Why Is It So Hard To Implement Technology?

New technology frequently has so many fresh features it can be overwhelming. And that’s the last thing busy professionals need, right? So, rather than face the challenge of learning something new, we sometimes ignore new tech and hope it will disappear.

Nice try, but that doesn’t work. Failing to keep up with always-evolving software is one of the best ways to become obsolete. 

However, it doesn’t have to be that way. And the first step is to change how you look at technology.

We often view tech as a challenge, like a mountain that must be climbed. Instead, try looking at it as a tool that provides a particular function or meets a specific need, something with a purpose. But there’s another step as well.

All too often, we see technology as providing just one service. We don’t take the time to discover the many additional features that come with it. And when we skip learning about those added tools, we don’t get total value from the software in our stack.

Admittedly, getting new technology up and running can be demanding. There’s a reason for that, says Jen Ferguson, Director of Business Development at XLR8/Concenter Services. I talked with her recently on my Bridging the Gap podcast and asked her why it’s so difficult. Her answer provided some fascinating insight into the problem.

“I think some of the difficulty with implementing technology correctly is people aren’t implementing it wholly. They are implementing it for the thing they think it does primarily, but they are not necessarily thinking about all of the other things that it could be doing.” 

The problem arises because we only see the one big thing new technology can do while missing all the various components that accompany it. And that makes it challenging for wealth managers to fully implement new software.

There are other obstacles to implementation as well. First, there can be a lack of urgency on a firm’s part. Baby Boomers aren’t always crazy about change and new tech in particular. But clinging to that outdated thinking is a sure-fire way to miss out on picking up new Millennial and Gen X clients who are increasingly inheriting wealth as part of the Great Transfer. These potential clients are tech savvy and expect their financial advisors to be the same. Failing to meet that expectation could cause you to miss a once-in-a-career opportunity.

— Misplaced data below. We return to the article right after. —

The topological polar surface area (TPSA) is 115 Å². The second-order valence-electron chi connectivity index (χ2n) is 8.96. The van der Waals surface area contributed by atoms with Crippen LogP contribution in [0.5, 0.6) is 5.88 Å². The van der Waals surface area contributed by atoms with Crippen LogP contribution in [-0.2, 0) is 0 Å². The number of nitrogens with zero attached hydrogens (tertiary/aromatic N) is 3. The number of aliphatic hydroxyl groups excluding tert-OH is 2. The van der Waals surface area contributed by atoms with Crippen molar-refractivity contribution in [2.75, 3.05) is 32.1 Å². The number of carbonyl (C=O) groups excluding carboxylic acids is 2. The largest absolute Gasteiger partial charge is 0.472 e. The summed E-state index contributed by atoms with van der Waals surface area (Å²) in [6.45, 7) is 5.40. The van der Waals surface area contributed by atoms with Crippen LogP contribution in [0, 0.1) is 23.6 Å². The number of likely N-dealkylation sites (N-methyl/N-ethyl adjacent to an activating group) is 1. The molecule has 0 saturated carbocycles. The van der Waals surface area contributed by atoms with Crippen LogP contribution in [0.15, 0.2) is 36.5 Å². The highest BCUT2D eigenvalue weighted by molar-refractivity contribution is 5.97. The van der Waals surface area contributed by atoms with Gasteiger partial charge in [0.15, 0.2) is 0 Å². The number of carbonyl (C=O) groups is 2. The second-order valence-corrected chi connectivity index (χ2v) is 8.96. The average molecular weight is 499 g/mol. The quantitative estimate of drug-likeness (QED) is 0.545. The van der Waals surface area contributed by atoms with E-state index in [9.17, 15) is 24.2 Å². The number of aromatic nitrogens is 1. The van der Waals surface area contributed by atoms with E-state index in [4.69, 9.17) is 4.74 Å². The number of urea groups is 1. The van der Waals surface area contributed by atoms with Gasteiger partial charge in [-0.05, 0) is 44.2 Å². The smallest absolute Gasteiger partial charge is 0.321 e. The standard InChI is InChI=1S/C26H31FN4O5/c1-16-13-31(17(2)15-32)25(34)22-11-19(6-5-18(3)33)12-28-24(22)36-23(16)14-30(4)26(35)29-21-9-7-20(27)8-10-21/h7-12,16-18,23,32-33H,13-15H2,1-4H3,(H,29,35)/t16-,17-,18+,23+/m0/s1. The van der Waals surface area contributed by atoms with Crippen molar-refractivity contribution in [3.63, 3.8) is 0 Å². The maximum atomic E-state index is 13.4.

Another factor is failing to keep up with the blinding speed of innovation. You’ve probably heard of “Moore’s Law,” which tells us that computer power doubles every two years. Just think about that for a minute. If you allow your firm’s IT to lag even for a few years, you could find yourself in the unenviable position of having to go through an entire decade’s technological catch-up.

Some wealth managers seem to think that if they only wait long enough, technology will eventually level off, and it will be “safe” to invest in new software. But by doing that, they risk being left in their competitor’s dust. In other words, waiting is a luxury you simply cannot afford.

Finally, cyber-security remains an ever-present and grave concern for all of us. It has to be. And will continue to be so for the foreseeable future. However, avoiding adopting new technology out of security fears is a lame excuse. It’s also living in a fool’s paradise. You aren’t any safer clinging to old, outdated software than you are by upgrading to new technology. The Cyber Bad Guys never take a break from searching for new ways to commit crimes. Rather than sticking with antiquated and outdated software, you’re better off investing in systems designed to provide enhanced security. Sticking with the software you acquired so long ago you can’t remember when you got it does not make you any safer. It only keeps you out of date.

So the choice is your choice. Embrace change, explore the totality of features that come with new software, and learn how to put them to work for you. Or keep doing what you’ve been doing with the technology you’ve been using.